In Alexander-Callender v. NBTY et al, No. 14-CV-2462 (JS)(AYS), 2015 WL 9581819 (E.D.N.Y. Dec. 30, 2015), the Eastern District of New York dismissed, as insufficiently pled, plaintiff’s sexual harassment (hostile work environment), race discrimination, and retaliation claims.
In her complaint, plaintiff alleged that a co-worker, for example, stared at plaintiff in a “sexually inappropriate manner” or with a “sexually suggestive look”, followed plaintiff, and grabbed his penis in front of plaintiff. She also asserted that before his transfer to plaintiff’s department, he had been the subject of a HR investigation for drawing a penis on a piece of cardboard at work and that she learned of his status as a registered sex offender.
These allegations, the court held, were insufficient to plausibly allege an actionable sex-based hostile work environment.
Judge Seybert flatly rejected defendant’s argument that “any conduct that did not involve Plaintiff cannot be considered under the totality of the circumstances” when evaluating a hostile work environment claim. Rather, “conduct directed at other employees is part of the totality of circumstances to be considered in evaluating a hostile work environment claim.”
However, the court held:
[T]he first-hand experiences and second-hand observations, taken as a whole, do not amount to a hostile work environment. Plaintiff essentially alleges that [the alleged harasser] stared at Plaintiff, followed her, made nonsexual comments to her, and grabbed his penis in front of her on one or two occasions. The second-hand observations–[the alleged harasser] entering the female restroom and receiving a Human Resources evaluation–do not amount to severe and pervasive conduct. And [the alleged harasser]’s prior criminal record, on its face, adds no support to the analysis. As [the alleged harasser] correctly argues, he has every right to be gainfully employed and to not be profiled without justification simply because of the fact he was a registered sex offender. …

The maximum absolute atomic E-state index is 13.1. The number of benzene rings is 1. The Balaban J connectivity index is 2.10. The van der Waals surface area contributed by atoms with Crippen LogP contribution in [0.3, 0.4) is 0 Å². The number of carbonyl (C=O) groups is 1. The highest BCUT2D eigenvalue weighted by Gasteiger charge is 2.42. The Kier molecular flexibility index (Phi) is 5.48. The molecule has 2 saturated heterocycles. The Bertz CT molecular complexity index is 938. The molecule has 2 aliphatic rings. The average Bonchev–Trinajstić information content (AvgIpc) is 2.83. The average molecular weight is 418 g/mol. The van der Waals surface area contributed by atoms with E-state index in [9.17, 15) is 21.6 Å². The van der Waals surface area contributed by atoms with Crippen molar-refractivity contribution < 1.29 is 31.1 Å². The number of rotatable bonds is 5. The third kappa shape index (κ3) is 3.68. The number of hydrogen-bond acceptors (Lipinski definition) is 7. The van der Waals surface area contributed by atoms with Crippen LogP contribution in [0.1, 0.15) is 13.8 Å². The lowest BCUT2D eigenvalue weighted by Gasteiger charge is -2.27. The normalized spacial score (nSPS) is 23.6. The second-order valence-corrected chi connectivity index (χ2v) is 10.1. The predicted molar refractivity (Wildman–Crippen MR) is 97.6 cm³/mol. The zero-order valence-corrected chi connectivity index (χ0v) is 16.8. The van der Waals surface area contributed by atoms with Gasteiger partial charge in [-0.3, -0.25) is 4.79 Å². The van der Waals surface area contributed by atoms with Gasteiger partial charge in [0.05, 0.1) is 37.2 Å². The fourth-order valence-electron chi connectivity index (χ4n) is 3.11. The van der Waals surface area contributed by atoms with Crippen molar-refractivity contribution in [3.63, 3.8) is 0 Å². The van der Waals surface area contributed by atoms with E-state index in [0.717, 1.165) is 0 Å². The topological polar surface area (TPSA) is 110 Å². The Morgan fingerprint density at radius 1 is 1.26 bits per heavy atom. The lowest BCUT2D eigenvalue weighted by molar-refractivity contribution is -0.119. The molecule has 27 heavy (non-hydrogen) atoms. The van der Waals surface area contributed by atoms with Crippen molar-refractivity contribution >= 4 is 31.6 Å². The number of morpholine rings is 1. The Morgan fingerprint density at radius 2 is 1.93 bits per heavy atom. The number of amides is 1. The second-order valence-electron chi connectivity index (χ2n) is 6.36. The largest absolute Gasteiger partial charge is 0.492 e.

At its core, the Complaint provides scant evidence with little specificity on timing, dates, and details. For instance, Plaintiff alleges that [the alleged harasser] stared at her “in a sexually inappropriate manner” or with a “sexually suggestive look” on his face. Missing from the Complaint, however, is any clarification on what staring “in a sexually inappropriate manner” or with a “sexually suggestive look” means. Further, although Plaintiff states that it was “nearly impossible” for her to perform her work, Plaintiff does not allege that [the alleged harasser] caused her emotional distress or, in any way, prevented Plaintiff from doing her job. (Emphasis added.)
The court distinguished the facts of this case from those in cases where the court found that a hostile work environment existed, namely, Joseph v. HDMJ Restaurant, Inc., 970 F. Supp. 2d 131 (E.D.N.Y. 2013), Guzman v. News Corporation, No. 09-CV-9323, 2013 WL 5807058 (S.D.N.Y. Oct. 28, 2013), and E.E.O.C. v. Suffolk Laundry Servs., Inc., 48 F. Supp. 3d 497 (E.D.N.Y. 2014).
It concluded that, while “[p]laintiff was, with good reason, upset and uncomfortable by [the alleged harasser]’s behavior … in light of the Second Circuit’s ‘remarkably high’ standard [for demonstrating an actionable hostile work environment] … [the alleged harasser]’s conduct did not amount to severe and pervasive sexual harassment.”
It also held that plaintiff failed to plausibly allege race discrimination or that the alleged harasser aided and abetted retaliatory conduct.